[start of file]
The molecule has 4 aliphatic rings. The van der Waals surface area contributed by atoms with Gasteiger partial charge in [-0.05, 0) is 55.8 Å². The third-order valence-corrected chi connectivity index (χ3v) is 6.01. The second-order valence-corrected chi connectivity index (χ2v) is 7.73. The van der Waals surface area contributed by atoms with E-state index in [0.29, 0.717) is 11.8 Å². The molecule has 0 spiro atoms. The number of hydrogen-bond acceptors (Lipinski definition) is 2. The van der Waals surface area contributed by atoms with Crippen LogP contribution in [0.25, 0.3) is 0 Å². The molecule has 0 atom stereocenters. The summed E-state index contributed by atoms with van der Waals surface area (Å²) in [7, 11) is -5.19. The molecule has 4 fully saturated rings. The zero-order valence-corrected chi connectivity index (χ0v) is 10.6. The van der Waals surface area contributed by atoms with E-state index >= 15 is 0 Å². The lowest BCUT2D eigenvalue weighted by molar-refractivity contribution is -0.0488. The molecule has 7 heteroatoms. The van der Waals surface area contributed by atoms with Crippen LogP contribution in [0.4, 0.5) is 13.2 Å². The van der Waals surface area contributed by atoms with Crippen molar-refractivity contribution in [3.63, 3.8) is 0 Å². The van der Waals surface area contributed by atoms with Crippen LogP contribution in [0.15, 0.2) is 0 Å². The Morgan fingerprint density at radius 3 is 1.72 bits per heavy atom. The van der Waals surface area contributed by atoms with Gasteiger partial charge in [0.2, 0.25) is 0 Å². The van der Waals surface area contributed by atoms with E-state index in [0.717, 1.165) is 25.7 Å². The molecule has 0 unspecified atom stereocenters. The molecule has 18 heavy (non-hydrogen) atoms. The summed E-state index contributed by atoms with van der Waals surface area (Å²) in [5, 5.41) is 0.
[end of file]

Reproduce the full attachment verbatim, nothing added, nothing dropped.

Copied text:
The molecule has 4 aliphatic rings. The van der Waals surface area contributed by atoms with Gasteiger partial charge in [-0.05, 0) is 55.8 Å². The third-order valence-corrected chi connectivity index (χ3v) is 6.01. The second-order valence-corrected chi connectivity index (χ2v) is 7.73. The van der Waals surface area contributed by atoms with E-state index in [0.29, 0.717) is 11.8 Å². The molecule has 0 spiro atoms. The number of hydrogen-bond acceptors (Lipinski definition) is 2. The van der Waals surface area contributed by atoms with Crippen LogP contribution in [0.25, 0.3) is 0 Å². The molecule has 0 atom stereocenters. The summed E-state index contributed by atoms with van der Waals surface area (Å²) in [7, 11) is -5.19. The molecule has 4 fully saturated rings. The zero-order valence-corrected chi connectivity index (χ0v) is 10.6. The van der Waals surface area contributed by atoms with E-state index >= 15 is 0 Å². The lowest BCUT2D eigenvalue weighted by molar-refractivity contribution is -0.0488. The molecule has 7 heteroatoms. The van der Waals surface area contributed by atoms with Crippen LogP contribution in [0.4, 0.5) is 13.2 Å². The van der Waals surface area contributed by atoms with Crippen molar-refractivity contribution in [3.63, 3.8) is 0 Å². The van der Waals surface area contributed by atoms with Crippen LogP contribution in [0.15, 0.2) is 0 Å². The Morgan fingerprint density at radius 3 is 1.72 bits per heavy atom. The van der Waals surface area contributed by atoms with Gasteiger partial charge in [0.2, 0.25) is 0 Å². The van der Waals surface area contributed by atoms with E-state index in [0.717, 1.165) is 25.7 Å². The molecule has 0 unspecified atom stereocenters. The molecule has 18 heavy (non-hydrogen) atoms. The summed E-state index contributed by atoms with van der Waals surface area (Å²) in [5, 5.41) is 0.